A "stressed" carer who killed her sick mother by giving her an overdose of insulin and smothering her with a pillow has been admitted to a psychiatric hospital indefinitely.
Devoted Shirley D'Silva, 55, had looked after Martha Pereira at home after she began suffering from dementia, lung cancer and diabetes.
But on the afternoon of October 25 last year, the married mother-of-two called 999, saying: "I murdered my mother ... I've given her insulin and then I put a pillow on the top of her mouth."
Asked why she did it, the trained nurse said: "It's the world we live ... The war around the world."
When police arrived at the family home in Morland Road, Croydon, south London, they found 77-year-old Mrs Pereira dead.
D'Silva (pictured) told police she heard a voice in her head telling her to kill her mother, the Old Bailey heard.
A post-mortem examination found that none of Mrs Pereira's illnesses contributed to her death, which was found to be consistent with D'Silva's explanation.
Prosecutor Oliver Glasgow QC told the Old Bailey that D'Silva had a history of mental illness and was sectioned in 1996 after she tried to commit suicide.
A psychiatric report found she had been "actively psychotic" at the time of the killing and had paranoid schizophrenia.
Dr Frank Farnham wrote in his report that D'Silva's psychotic symptoms had "fluctuated in intensity since her original overdose in 1996 but that her mental state has deteriorated in recent months as a result of the stress of caring for her mother".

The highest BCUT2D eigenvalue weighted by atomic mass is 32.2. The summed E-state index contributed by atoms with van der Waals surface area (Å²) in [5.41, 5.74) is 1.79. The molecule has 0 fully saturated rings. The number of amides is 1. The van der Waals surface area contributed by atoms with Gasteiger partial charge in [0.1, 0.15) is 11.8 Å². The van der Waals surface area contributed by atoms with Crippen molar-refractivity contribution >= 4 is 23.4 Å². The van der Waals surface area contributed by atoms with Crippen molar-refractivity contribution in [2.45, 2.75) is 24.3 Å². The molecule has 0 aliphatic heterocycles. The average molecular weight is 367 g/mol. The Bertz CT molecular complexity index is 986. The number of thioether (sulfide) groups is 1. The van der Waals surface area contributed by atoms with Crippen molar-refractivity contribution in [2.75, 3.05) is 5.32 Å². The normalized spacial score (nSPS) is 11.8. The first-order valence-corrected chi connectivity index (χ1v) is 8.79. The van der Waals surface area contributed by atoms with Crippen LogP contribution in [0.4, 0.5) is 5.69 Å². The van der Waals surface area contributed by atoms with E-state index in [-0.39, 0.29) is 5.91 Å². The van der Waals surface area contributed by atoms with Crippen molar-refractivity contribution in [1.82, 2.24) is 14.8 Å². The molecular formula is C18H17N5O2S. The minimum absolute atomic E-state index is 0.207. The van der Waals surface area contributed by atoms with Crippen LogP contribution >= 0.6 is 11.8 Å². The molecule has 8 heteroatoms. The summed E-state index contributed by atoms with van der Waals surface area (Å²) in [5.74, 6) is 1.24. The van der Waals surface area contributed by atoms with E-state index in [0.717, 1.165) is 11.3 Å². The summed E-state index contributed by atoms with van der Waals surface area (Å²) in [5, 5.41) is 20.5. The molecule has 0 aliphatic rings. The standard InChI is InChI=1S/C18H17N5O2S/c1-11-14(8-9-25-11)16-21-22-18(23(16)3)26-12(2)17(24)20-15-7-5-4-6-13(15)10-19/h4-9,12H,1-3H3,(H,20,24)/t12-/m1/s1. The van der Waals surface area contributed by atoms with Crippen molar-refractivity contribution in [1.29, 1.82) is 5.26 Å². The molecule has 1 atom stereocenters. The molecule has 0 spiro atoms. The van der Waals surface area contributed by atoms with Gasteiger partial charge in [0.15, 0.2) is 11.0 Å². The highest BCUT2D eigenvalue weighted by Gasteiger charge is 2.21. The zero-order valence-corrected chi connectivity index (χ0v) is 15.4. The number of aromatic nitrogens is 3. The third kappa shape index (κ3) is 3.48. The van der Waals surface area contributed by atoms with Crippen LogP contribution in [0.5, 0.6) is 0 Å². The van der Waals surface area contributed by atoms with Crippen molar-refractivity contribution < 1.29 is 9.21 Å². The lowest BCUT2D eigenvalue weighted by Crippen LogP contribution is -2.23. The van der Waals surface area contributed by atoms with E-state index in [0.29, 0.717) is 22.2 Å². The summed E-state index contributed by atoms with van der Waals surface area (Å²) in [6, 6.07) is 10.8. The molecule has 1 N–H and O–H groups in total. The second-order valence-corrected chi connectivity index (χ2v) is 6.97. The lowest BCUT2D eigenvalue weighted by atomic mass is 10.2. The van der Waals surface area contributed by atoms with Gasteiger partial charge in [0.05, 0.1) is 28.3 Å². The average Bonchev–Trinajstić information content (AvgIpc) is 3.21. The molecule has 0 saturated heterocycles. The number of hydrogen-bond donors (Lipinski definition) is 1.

On Monday, D'Silva pleaded guilty to manslaughter on the basis of diminished responsibility, which was accepted by the prosecution.
Her husband, Joe D'Silva, who attended court with other family members, described her as "devoted to her mother".
He wrote: "She never asked for help and she was very close to her mother."
The family, who supported the defendant, found it "very difficult to comprehend this has happened", said Judith Khan QC, mitigating.
Judge Nicholas Hilliard QC handed D'Silva a hospital order with a restriction order without limit of time and returned her to River House at Bethlem Royal Hospital in south London.
On her care for Ms Pereira in the past, the judge told the defendant: "There is nothing to suggest you did not ordinarily look after her properly.
"She had lived with you for a number of years and there is evidence you were devoted to her.
"But on 25 October last year you gave her insulin, having set the administration device to maximum, and then smothered her with a pillow.
"But for mental illness for which you are not responsible, you would not have committed this offence."
Detective Sergeant Brendan Ward, from the Metropolitan Police, said: "This is a very sad case and our thoughts and sympathies are with the family at this difficult time."
Copyright (c) Press Association Ltd. 2017, All Rights Reserved. Pictured (c) Met Police / PA Wire.